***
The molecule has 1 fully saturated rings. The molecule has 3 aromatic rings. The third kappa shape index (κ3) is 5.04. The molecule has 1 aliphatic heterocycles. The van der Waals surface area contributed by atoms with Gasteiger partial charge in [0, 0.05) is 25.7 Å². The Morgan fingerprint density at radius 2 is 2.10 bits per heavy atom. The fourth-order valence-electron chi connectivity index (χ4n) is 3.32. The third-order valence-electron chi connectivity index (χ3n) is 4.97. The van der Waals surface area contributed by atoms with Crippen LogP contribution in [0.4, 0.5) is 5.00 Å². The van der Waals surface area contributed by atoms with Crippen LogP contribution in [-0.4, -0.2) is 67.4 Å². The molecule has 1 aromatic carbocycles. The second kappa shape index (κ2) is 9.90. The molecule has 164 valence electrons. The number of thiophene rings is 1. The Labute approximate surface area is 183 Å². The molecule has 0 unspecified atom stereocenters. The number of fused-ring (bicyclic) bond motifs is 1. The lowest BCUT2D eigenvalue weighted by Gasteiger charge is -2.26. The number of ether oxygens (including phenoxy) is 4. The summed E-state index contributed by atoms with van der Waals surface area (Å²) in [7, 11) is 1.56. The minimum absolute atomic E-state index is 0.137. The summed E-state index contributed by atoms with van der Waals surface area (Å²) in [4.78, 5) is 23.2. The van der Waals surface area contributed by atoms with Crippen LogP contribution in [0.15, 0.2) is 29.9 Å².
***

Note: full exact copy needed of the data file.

The molecule has 1 fully saturated rings. The molecule has 3 aromatic rings. The third kappa shape index (κ3) is 5.04. The molecule has 1 aliphatic heterocycles. The van der Waals surface area contributed by atoms with Gasteiger partial charge in [0, 0.05) is 25.7 Å². The Morgan fingerprint density at radius 2 is 2.10 bits per heavy atom. The fourth-order valence-electron chi connectivity index (χ4n) is 3.32. The third-order valence-electron chi connectivity index (χ3n) is 4.97. The van der Waals surface area contributed by atoms with Crippen LogP contribution in [0.4, 0.5) is 5.00 Å². The van der Waals surface area contributed by atoms with Crippen LogP contribution in [-0.4, -0.2) is 67.4 Å². The molecule has 1 aromatic carbocycles. The second kappa shape index (κ2) is 9.90. The molecule has 164 valence electrons. The number of thiophene rings is 1. The Labute approximate surface area is 183 Å². The molecule has 0 unspecified atom stereocenters. The number of fused-ring (bicyclic) bond motifs is 1. The lowest BCUT2D eigenvalue weighted by Gasteiger charge is -2.26. The number of ether oxygens (including phenoxy) is 4. The summed E-state index contributed by atoms with van der Waals surface area (Å²) in [7, 11) is 1.56. The minimum absolute atomic E-state index is 0.137. The summed E-state index contributed by atoms with van der Waals surface area (Å²) in [4.78, 5) is 23.2. The van der Waals surface area contributed by atoms with Crippen LogP contribution in [0.15, 0.2) is 29.9 Å².